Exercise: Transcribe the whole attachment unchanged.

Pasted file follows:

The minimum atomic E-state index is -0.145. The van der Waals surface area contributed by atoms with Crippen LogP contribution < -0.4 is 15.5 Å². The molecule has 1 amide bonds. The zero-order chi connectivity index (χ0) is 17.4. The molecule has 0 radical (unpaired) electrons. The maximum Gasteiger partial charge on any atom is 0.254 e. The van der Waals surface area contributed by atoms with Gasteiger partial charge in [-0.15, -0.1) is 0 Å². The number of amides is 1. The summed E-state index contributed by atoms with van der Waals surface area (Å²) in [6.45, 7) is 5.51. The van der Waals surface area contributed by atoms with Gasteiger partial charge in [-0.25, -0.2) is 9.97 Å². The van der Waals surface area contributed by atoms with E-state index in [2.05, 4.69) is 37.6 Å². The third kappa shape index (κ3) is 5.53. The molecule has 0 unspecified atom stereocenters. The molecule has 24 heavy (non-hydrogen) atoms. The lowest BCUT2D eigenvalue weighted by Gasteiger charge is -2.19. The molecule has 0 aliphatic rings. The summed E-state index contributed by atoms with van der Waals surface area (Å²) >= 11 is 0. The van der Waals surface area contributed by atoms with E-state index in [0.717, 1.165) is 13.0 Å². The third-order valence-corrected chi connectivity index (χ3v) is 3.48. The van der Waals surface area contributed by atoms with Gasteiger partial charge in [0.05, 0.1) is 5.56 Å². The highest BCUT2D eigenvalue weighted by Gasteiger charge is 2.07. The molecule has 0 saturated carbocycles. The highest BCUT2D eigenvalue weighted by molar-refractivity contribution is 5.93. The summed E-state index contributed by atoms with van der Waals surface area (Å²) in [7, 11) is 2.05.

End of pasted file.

The minimum atomic E-state index is -0.145. The van der Waals surface area contributed by atoms with Crippen LogP contribution < -0.4 is 15.5 Å². The molecule has 1 amide bonds. The zero-order chi connectivity index (χ0) is 17.4. The molecule has 0 radical (unpaired) electrons. The maximum Gasteiger partial charge on any atom is 0.254 e. The van der Waals surface area contributed by atoms with Gasteiger partial charge in [-0.15, -0.1) is 0 Å². The number of amides is 1. The summed E-state index contributed by atoms with van der Waals surface area (Å²) in [6.45, 7) is 5.51. The van der Waals surface area contributed by atoms with Gasteiger partial charge in [-0.25, -0.2) is 9.97 Å². The van der Waals surface area contributed by atoms with E-state index in [2.05, 4.69) is 37.6 Å². The third kappa shape index (κ3) is 5.53. The molecule has 0 unspecified atom stereocenters. The molecule has 24 heavy (non-hydrogen) atoms. The lowest BCUT2D eigenvalue weighted by Gasteiger charge is -2.19. The molecule has 0 aliphatic rings. The summed E-state index contributed by atoms with van der Waals surface area (Å²) >= 11 is 0. The van der Waals surface area contributed by atoms with E-state index in [0.717, 1.165) is 13.0 Å². The third-order valence-corrected chi connectivity index (χ3v) is 3.48. The van der Waals surface area contributed by atoms with Gasteiger partial charge in [0.05, 0.1) is 5.56 Å². The highest BCUT2D eigenvalue weighted by Gasteiger charge is 2.07. The molecule has 0 saturated carbocycles. The highest BCUT2D eigenvalue weighted by molar-refractivity contribution is 5.93. The summed E-state index contributed by atoms with van der Waals surface area (Å²) in [7, 11) is 2.05.